But the happiness-studies boom may have an even simpler explanation: In 1998, an enterprising, highly established, and press-savvy psychologist from the University of Pennsylvania, Martin Seligman, convened a group of his peers in Mexico, hoping to help shift the emphasis of psychology away from pathology and toward functionality, resilience, and well-being. He coined the term positive psychology to describe the scientific study of these things—the study of happiness, in short—and because he was president of the American Psychological Association, he was able to shore up prestige and grant money for its pursuit.
“What’s unique about Seligman is that he’s not only a great psychologist but a great organizer, a leader,” says Ben-Shahar, who’s also got a book about happiness in the After five minutes on the phone with Ben-Shahar, I can already sense that he’s a warm, intelligent man and that the plants in his house grow faster than those in my own. But convincing people that positive psychology is not merely the cryptoscience of sunniness—or its featherbrained pursuit—is one of the most persistent challenges he and some of his colleagues, particularly those closely associated with Seligman, face. No longer should we think of ourselves as tin cans of sexual chaos, as echoing caverns of repressed wishes and violent desires; rather, we should think of ourselves as the shining sum of our strengths and virtues, forceful, masters of our fates. All that nattering we’ve been doing in therapists’ armchairs, trying to know and exorcise our darker selves—it’s been misguided. It’s our better selves we want to know.
Peterson, the inventor of the Authentic Happiness Inventory, is clearly aware of how easily these ideas can be trivialized. The afternoon I visit him in Philadelphia, he lingers in his doorway before saying good-bye, telling me he has one final request.
“Harvey Ball,” he says, “was a Massachusetts graphic designer who was commissioned to do an ad for an insurance company. He was paid a whopping $45 for it. Neither he nor the company thought to trademark it. It belongs to the world.”
Interesting, I tell him, though I’m uncertain where this is going.
“He created the yellow smiley face,” he says. “Please don’t use it to illustrate your story.”
To wade into the literature on happiness is to wade into a world of control groups and volunteers, questionnaires and ratings scales, cases of the fortunate and cases of the medically extreme. From Seligman’s Authentic Happiness, I learn about a perverse form of facial paralysis called Moebius syndrome, which makes it impossible for its sufferers to smile; from Stumbling on Happiness, I learn about something called alexithymia, whose literal meaning is “absence of words to describe emotional states.” From many sources, too many to count, I read about a survey of nuns, which showed that those who expressed faith and optimism in their journals were apt to live far longer than those who didn’t. And from Barry Schwartz’s The Paradox of Choice: Why More Is Less, I come across the most compelling, persuasive, and revolting study of them all: Two separate groups of men, when given colonoscopies, reported less discomfort if the instrument sat in place for a few seconds after the procedure, even though it prolonged the exam. The reason is that the final moment involved less pain. Apparently, we define and remember our experiences by their highs, lows, and how they end.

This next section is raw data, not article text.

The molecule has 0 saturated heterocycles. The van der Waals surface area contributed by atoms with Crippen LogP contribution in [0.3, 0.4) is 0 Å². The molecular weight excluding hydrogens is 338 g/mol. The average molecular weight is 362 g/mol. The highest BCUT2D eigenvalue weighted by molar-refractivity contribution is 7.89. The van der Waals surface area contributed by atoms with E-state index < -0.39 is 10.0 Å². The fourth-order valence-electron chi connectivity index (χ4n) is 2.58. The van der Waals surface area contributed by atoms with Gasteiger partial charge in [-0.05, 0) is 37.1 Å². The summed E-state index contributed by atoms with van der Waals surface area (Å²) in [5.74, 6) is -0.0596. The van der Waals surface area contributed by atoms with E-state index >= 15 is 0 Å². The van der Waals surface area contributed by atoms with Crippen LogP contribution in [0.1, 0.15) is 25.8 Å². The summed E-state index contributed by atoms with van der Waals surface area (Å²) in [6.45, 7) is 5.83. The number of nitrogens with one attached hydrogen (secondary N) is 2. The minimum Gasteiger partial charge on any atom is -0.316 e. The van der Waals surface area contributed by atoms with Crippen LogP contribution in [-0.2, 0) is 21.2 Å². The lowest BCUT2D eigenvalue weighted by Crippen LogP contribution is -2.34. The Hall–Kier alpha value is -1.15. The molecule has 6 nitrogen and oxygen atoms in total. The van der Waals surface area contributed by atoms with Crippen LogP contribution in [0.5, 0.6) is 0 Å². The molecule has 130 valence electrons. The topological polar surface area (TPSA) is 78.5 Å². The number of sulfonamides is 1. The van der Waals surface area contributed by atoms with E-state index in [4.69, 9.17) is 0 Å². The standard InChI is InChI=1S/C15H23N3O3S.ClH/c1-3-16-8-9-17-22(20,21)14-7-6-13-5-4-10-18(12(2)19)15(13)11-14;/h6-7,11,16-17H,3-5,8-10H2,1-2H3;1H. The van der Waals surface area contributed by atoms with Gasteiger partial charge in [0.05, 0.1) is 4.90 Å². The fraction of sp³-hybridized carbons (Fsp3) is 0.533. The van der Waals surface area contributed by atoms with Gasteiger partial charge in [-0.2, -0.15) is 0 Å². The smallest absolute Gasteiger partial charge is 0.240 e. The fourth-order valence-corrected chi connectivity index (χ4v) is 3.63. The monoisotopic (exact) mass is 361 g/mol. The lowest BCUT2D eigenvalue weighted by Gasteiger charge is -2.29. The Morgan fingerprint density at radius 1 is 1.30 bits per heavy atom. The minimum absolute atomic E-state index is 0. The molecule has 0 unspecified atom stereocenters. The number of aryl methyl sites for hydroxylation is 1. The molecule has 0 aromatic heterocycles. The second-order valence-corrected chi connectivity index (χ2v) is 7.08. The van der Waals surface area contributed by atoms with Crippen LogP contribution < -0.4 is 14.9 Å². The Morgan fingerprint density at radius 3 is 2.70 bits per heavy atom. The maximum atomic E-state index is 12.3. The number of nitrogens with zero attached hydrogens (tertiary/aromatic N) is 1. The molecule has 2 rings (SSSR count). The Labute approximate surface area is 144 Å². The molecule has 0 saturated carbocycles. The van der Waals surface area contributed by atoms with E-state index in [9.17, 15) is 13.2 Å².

Other findings from the emerging field of happiness studies: Married people are happier than those who are not, while people who believe in God are happier than those who don’t. On the former point, Seligman’s book cites a 35,000-person poll from the National Opinion Research Center, in which 40 percent of married Americans described themselves as “very happy,” compared with just 24 percent of unmarried Americans who said the same. (Of course, he allows, happy people may be the ones who get married to begin with.) On the latter point, he cites a study showing that the faithful are less likely to abuse drugs, commit crimes, or to kill themselves. The act of worshipping builds community—itself another source of happiness—and belief systems provide structure, meaning, and the promise of relief from pain in this life.
Smarter people aren’t any happier, but those who drink in moderation are. Attractive people are slightly happier than unattractive people. Men aren’t happier than women, though women have more highs and more lows. Surprisingly, the young are not happier than the elderly; in fact, it’s the other way round, with older people reporting slightly higher levels of life satisfaction and fewer dark days.
Money doesn’t buy happiness—or even upgrade despair, as the playwright Richard Greenberg once wrote—once our basic needs are met. In one well-known survey, Ed Diener of the University of Illinois determined that those on the Forbes 100 list in 1995 were only slightly happier than the American public as a whole; in an even more famous study, in 1978, a group of researchers determined that 22 lottery winners were no happier than a control group (leading one of the authors, Philip Brickman, to coin the scarily precise phrase “hedonic treadmill,” the unending hunger for the next acquisition).